In some areas of the Western states the 20-year long drought has reduced moisture content in plants to the lowest levels scientists have seen. Soil moisture is very low — at or near record lows across much of California. Particularly hard hit are locations in Colorado, Utah, Nevada, New Mexico, Arizona, and California.
Junipers are dying in Arizona from a lack of water. The East Bay Times reports that drought is likely responsible for dead or dying acacia, eucalyptus, and Monterey pines in East Bay Regional Parks near San Francisco.
From the an Associated Press article by Seth Borenstein:
In Arizona, junipers are succumbing to the 20-year drought and its two-year intensification, said Joel McMillin, a forest health zone leader for the U.S. Forest Service there. Officials haven’t done a precise count but anecdotally the die-off is 5% to 30% with some patches up to 60%.
Until the dead needles drop to the ground, which takes a year or so, the fire hazard increases, fire manager Steinhardt said. “So you have something that’s highly flammable and it’s … 20-, 30-, 40-foot tall and every single one of those needles on there now becomes an ember that can be launched.”
“This is probably one of the driest and potentially most challenging situations I’ve been in,” said the veteran of 32 fire seasons.
In California, normally drought-tolerant blue oaks are dying around the San Francisco Bay Area, said Scott Stephens, a fire science professor at the University of California, Berkeley. “They don’t have access to water. Soil moisture is so low. When you start to see blue oak dying, that gets your attention.”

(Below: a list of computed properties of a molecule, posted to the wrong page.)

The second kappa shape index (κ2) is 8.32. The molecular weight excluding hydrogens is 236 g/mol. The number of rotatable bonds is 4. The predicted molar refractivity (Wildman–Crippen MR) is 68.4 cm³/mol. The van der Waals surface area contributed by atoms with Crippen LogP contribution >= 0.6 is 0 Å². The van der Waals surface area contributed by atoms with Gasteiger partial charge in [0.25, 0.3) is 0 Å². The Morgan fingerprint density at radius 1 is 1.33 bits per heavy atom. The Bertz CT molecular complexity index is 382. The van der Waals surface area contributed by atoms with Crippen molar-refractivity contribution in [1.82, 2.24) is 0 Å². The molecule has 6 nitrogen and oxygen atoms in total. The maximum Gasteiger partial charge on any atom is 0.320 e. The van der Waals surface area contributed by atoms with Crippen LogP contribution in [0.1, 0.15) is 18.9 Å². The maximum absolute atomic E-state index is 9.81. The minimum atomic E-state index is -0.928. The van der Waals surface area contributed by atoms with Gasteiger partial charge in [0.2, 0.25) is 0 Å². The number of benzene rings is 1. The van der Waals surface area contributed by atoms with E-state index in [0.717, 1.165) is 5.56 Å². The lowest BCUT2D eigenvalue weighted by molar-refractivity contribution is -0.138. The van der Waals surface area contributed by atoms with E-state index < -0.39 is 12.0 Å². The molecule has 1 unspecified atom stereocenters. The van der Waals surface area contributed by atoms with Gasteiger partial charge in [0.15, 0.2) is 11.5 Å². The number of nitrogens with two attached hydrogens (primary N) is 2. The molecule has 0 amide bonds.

Human-caused climate change and decades of fire suppression that increases fuel loads are aggravating fire conditions across the West, scientists said.
Global warming has contributed to the megadrought and is making plants more prone to burning.
Vegetation with a low moisture content is easier to ignite in a wildfire and contributes to a rapid rate rate of spread that is more difficult for firefighters to suppress. Dead or dying trees that still have leaves attached during the first year or so after their decline can also enhance the spread and intensity of a fire and adds to the number of burning embers lofted into the air that can ignite spot fires ahead of the blaze, putting structures at risk that are distant from the fire.
Extremely dry soil and vegetation in May does not guarantee a busier than average summer fire season in the West — the weather in the coming months is the primary factor. If it turns relatively cool and wet, the number of acres burned is not likely to be extreme. But if the drought continues into June, July, and August, normal weather, or especially warmer and drier than normal weather, could produce a busier than average Western fire season.